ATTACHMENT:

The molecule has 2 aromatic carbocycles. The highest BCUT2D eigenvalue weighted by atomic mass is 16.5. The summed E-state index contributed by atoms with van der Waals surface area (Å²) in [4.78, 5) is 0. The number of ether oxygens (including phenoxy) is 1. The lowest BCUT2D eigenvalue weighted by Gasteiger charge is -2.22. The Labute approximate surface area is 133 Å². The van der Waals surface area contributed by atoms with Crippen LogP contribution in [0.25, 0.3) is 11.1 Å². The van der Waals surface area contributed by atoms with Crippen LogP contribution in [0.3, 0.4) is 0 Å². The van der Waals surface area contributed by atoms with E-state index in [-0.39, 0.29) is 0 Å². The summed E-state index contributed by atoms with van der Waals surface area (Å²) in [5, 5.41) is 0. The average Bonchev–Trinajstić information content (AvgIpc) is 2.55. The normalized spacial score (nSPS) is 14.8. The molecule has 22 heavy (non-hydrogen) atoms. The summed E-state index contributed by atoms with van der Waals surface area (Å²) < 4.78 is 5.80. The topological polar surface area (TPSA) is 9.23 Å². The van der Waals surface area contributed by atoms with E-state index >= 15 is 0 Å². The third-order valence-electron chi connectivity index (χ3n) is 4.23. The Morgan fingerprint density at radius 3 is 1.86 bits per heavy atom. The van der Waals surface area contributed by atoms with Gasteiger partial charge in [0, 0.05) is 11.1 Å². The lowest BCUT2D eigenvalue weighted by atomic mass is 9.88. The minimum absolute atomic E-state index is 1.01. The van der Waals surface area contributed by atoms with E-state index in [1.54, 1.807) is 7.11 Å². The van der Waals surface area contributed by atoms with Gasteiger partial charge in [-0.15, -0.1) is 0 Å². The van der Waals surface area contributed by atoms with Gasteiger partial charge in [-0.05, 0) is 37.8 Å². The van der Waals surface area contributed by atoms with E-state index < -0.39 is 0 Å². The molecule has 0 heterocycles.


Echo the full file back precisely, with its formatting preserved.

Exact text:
The molecule has 2 aromatic carbocycles. The highest BCUT2D eigenvalue weighted by atomic mass is 16.5. The summed E-state index contributed by atoms with van der Waals surface area (Å²) in [4.78, 5) is 0. The number of ether oxygens (including phenoxy) is 1. The lowest BCUT2D eigenvalue weighted by Gasteiger charge is -2.22. The Labute approximate surface area is 133 Å². The van der Waals surface area contributed by atoms with Crippen LogP contribution in [0.25, 0.3) is 11.1 Å². The van der Waals surface area contributed by atoms with Crippen LogP contribution in [0.3, 0.4) is 0 Å². The van der Waals surface area contributed by atoms with E-state index in [-0.39, 0.29) is 0 Å². The summed E-state index contributed by atoms with van der Waals surface area (Å²) in [5, 5.41) is 0. The average Bonchev–Trinajstić information content (AvgIpc) is 2.55. The normalized spacial score (nSPS) is 14.8. The molecule has 22 heavy (non-hydrogen) atoms. The summed E-state index contributed by atoms with van der Waals surface area (Å²) < 4.78 is 5.80. The topological polar surface area (TPSA) is 9.23 Å². The van der Waals surface area contributed by atoms with E-state index >= 15 is 0 Å². The third-order valence-electron chi connectivity index (χ3n) is 4.23. The Morgan fingerprint density at radius 3 is 1.86 bits per heavy atom. The van der Waals surface area contributed by atoms with Gasteiger partial charge in [0, 0.05) is 11.1 Å². The lowest BCUT2D eigenvalue weighted by atomic mass is 9.88. The minimum absolute atomic E-state index is 1.01. The van der Waals surface area contributed by atoms with E-state index in [1.54, 1.807) is 7.11 Å². The van der Waals surface area contributed by atoms with Gasteiger partial charge in [-0.15, -0.1) is 0 Å². The van der Waals surface area contributed by atoms with Gasteiger partial charge in [-0.05, 0) is 37.8 Å². The van der Waals surface area contributed by atoms with E-state index < -0.39 is 0 Å². The molecule has 0 heterocycles.